In high school a friend of mine had an actuary visit at their school and told me about the profession. I was like, “oh, that sounds interesting,” and I started looking into it. It was back in the day you still had, I don’t know if they still do, but job almanacs. It’s a book where all these different professions tell you the good things, the bad things about it and the kind of prospects for the future. Being an actuary was consistently in the top three, because it was a great work-life balance, good compensation, and intellectually stimulating. And I was like, well, those all sound really good. And it may not please the mother figure, but I switched majors.

I took the first exam and passed it on the first try. And I said, hey, why not give it a shot? So that’s kind of how I started off.

Monique Hacker, FSA, MAAA (IABA):

I was introduced briefly to the profession when I was about 12 years old. My friend and I were hanging out at school (in Jamaica), and we were trying to figure out what we were going to do as a profession, given the fact that we both loved math. At the time, the professions we were familiar with were teaching and researching Math. She mentioned that she had a cousin who works as something called an actuary. I immediately asked, “What’s that?” to which she replied, “Well, they make a lot of money.”

I said, “Okay, sign me up!!” That was how I got introduced to the profession. For college, I attended Binghamton University in upstate New York. Initially, Actuarial Science was not the profession or career I pursued. I tried accounting and business law, just trying to figure out what I was passionate about and what I wanted to do. I kept coming back to the fact that I liked math and analytical classes.

Junior year, I decided to look more into this actuarial science thing. Binghamton at the time, did not have an actuarial science major. I spoke to my professor, the head of the math department, and he recommended majoring in Math and Economics if I wanted to become an Actuary. I double majored in both and that was important to prepare me for the actuarial profession.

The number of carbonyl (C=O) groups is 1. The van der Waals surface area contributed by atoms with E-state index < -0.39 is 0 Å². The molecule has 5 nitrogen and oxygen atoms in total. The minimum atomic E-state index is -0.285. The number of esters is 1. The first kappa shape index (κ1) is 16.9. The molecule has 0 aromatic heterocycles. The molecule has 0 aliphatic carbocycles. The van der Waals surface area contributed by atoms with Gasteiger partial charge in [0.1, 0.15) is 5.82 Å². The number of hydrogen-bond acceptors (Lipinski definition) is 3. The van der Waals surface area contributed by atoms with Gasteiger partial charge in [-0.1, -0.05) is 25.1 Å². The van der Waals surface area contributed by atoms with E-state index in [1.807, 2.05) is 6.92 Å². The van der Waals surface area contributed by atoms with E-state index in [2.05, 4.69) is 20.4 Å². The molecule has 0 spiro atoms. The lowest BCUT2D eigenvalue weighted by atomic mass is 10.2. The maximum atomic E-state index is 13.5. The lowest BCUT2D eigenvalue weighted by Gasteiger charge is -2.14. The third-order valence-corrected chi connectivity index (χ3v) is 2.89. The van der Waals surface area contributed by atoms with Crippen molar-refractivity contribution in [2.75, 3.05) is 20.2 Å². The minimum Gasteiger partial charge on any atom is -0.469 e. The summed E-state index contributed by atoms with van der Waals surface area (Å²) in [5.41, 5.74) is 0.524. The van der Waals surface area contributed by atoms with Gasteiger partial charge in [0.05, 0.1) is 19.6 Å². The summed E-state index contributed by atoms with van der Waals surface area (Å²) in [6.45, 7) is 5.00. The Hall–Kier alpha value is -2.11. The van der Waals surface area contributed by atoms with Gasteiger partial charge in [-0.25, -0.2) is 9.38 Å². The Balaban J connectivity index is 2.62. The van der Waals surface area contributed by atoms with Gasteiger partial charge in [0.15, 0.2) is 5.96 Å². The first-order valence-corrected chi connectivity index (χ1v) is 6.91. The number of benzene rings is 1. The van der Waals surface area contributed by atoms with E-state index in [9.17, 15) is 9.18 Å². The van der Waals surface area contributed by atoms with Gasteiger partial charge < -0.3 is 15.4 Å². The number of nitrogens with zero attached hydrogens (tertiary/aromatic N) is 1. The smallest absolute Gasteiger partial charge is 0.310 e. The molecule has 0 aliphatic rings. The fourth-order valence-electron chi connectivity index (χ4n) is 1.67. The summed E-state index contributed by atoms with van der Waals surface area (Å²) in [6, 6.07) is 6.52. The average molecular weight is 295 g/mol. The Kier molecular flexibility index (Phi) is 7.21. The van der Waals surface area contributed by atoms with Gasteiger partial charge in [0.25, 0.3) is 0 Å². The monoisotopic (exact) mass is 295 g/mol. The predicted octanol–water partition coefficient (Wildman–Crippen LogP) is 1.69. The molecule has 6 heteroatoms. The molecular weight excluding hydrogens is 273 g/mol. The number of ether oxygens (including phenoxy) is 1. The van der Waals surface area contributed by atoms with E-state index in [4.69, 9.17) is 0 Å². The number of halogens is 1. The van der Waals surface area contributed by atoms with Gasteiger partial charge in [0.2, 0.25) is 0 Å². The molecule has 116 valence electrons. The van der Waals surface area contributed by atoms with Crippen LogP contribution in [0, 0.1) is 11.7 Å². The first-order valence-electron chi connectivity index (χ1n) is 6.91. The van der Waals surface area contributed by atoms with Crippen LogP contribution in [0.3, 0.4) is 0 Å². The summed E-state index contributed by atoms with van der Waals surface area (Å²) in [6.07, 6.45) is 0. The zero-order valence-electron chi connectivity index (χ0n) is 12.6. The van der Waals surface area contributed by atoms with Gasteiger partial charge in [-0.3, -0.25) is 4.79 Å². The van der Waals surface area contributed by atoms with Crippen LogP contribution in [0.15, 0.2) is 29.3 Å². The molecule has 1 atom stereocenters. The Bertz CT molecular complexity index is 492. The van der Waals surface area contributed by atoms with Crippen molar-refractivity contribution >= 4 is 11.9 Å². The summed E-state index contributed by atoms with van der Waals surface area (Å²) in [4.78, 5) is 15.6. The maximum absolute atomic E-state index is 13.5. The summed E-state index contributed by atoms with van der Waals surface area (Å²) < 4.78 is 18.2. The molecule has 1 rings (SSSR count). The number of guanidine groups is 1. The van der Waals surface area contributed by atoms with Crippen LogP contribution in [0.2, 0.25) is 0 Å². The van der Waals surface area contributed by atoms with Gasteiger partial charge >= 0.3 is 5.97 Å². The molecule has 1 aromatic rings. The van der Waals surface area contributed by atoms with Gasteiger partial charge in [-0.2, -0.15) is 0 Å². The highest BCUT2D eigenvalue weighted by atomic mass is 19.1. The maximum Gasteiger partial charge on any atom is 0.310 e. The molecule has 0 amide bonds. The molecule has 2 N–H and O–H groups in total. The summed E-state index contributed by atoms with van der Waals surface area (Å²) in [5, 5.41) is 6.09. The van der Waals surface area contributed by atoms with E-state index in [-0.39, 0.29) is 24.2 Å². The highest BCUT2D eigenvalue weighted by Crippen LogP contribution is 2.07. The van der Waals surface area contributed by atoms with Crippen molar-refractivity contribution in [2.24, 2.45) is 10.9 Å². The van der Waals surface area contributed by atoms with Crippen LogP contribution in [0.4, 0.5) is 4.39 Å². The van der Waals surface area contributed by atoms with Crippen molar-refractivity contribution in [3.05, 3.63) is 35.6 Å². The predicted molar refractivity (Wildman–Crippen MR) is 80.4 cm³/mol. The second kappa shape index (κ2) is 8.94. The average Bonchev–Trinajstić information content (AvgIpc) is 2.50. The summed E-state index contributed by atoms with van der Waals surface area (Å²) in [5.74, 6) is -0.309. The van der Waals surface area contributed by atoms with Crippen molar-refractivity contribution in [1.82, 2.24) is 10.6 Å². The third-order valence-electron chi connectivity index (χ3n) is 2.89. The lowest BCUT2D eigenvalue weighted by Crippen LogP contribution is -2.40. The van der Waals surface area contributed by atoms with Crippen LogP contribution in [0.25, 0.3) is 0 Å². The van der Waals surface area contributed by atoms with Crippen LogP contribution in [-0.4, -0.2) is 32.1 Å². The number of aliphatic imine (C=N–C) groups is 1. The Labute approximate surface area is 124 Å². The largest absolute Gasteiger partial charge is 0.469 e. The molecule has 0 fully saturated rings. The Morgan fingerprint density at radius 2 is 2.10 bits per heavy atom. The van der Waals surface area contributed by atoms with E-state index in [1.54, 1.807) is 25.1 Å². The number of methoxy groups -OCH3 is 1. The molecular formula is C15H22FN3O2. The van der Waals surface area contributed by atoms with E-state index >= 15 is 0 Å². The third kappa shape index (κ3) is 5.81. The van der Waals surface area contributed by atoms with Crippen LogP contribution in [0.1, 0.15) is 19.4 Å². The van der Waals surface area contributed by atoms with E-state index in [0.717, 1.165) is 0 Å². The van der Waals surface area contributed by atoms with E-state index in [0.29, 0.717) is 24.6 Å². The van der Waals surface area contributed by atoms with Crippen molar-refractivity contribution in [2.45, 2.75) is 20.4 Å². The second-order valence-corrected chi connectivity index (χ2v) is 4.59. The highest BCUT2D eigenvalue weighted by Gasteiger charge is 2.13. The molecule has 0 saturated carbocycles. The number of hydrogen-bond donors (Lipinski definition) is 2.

Nick Hamwey, FCAS:

I actually didn’t even know what an actuary was until I was a junior in college. So, I didn’t go to college with the intention of becoming an actuary. Back then, I was just trying to figure out what was going to work for me. Freshman year, I found that I was good at statistics, and then junior year, I had this moment of- ‘how the heck am I going to pay back my student loans when I graduate?! I better find a job, or something that I’m going to try to get out of college.’ And then actuarial kind of fit in with statistics at the time, so that’s how I got started. It was really just trying to connect the dots between my statistics major. I originally started as an astronomy major, then I went to business, and then I went to statistics. When I finished statistics, while I was still in college, I took my first actuarial exam and I passed it – I think by like one point or something – I’d barely passed it.

I’d never had to study for an exam as hard as I did for that one, in my entire life. I looked and there was a very low pass rate for that exam. I was super lucky to ever pass it, because if I didn’t pass that exam, I don’t know if I would have continued down the path.

Todd Livergood, FCAS:

Seems like an eternity ago but when I went to undergrad, college, you know, I’ve always liked math and similar disciplines. I started off as a psychology major for the first couple years and then decided to go back to something I really liked and was good at. So, I switched majors midway through college to become a statistics major. And that’s what I have my bachelor’s in. Late in the game – especially, comparative to now – I heard about the actuarial career. So, I decided to do some research about it and it touched upon a lot of things that I’d like to do.


Blog written by Marilyn Simpson



DW Simpson has grown to become the largest actuarial recruiting firm because of our consistent results. Over the last 30+ years, DW Simpson has placed actuaries at all levels, from C-suite roles to students, and in all actuarial disciplines. We are constantly growing and evolving as recruiters and industry knowledge leaders, with an eye towards becoming more effective, better educated, and continuing to drive success for our clients and candidates. For more information, visit our website at